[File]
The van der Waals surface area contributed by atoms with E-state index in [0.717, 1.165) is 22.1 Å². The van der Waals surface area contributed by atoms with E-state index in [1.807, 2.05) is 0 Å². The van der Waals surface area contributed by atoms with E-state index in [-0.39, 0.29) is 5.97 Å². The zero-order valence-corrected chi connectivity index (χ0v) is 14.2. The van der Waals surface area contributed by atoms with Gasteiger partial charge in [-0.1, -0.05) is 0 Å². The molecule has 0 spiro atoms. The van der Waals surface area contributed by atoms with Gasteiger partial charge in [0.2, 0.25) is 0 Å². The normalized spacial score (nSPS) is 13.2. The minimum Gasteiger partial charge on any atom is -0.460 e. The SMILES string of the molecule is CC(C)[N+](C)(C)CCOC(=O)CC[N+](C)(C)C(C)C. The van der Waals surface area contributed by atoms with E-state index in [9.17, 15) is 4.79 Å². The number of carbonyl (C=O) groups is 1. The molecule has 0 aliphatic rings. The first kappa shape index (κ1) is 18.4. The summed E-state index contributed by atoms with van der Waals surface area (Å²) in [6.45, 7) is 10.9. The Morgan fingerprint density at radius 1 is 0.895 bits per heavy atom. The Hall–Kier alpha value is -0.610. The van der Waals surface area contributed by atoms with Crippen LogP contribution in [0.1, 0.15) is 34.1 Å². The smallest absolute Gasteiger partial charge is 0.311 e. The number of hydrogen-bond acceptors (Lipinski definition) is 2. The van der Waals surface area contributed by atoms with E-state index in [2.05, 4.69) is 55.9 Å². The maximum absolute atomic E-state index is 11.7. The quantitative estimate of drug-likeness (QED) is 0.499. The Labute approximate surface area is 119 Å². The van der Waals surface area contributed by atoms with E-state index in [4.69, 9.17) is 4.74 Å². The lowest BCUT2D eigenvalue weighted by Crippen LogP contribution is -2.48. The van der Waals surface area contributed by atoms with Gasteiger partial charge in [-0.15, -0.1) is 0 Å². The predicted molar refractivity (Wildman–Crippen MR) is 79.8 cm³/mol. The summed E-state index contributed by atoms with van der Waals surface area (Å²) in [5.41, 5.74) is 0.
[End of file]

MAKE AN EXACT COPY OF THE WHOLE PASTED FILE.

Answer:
The van der Waals surface area contributed by atoms with E-state index in [0.717, 1.165) is 22.1 Å². The van der Waals surface area contributed by atoms with E-state index in [1.807, 2.05) is 0 Å². The van der Waals surface area contributed by atoms with E-state index in [-0.39, 0.29) is 5.97 Å². The zero-order valence-corrected chi connectivity index (χ0v) is 14.2. The van der Waals surface area contributed by atoms with Gasteiger partial charge in [-0.1, -0.05) is 0 Å². The molecule has 0 spiro atoms. The van der Waals surface area contributed by atoms with Gasteiger partial charge in [0.2, 0.25) is 0 Å². The normalized spacial score (nSPS) is 13.2. The minimum Gasteiger partial charge on any atom is -0.460 e. The SMILES string of the molecule is CC(C)[N+](C)(C)CCOC(=O)CC[N+](C)(C)C(C)C. The van der Waals surface area contributed by atoms with E-state index in [9.17, 15) is 4.79 Å². The number of carbonyl (C=O) groups is 1. The molecule has 0 aliphatic rings. The first kappa shape index (κ1) is 18.4. The summed E-state index contributed by atoms with van der Waals surface area (Å²) in [6.45, 7) is 10.9. The Morgan fingerprint density at radius 1 is 0.895 bits per heavy atom. The Hall–Kier alpha value is -0.610. The van der Waals surface area contributed by atoms with Crippen LogP contribution in [0.1, 0.15) is 34.1 Å². The smallest absolute Gasteiger partial charge is 0.311 e. The number of hydrogen-bond acceptors (Lipinski definition) is 2. The van der Waals surface area contributed by atoms with E-state index in [2.05, 4.69) is 55.9 Å². The maximum absolute atomic E-state index is 11.7. The quantitative estimate of drug-likeness (QED) is 0.499. The Labute approximate surface area is 119 Å². The van der Waals surface area contributed by atoms with E-state index in [4.69, 9.17) is 4.74 Å². The lowest BCUT2D eigenvalue weighted by Crippen LogP contribution is -2.48. The van der Waals surface area contributed by atoms with Gasteiger partial charge in [-0.15, -0.1) is 0 Å². The predicted molar refractivity (Wildman–Crippen MR) is 79.8 cm³/mol. The summed E-state index contributed by atoms with van der Waals surface area (Å²) in [5.41, 5.74) is 0.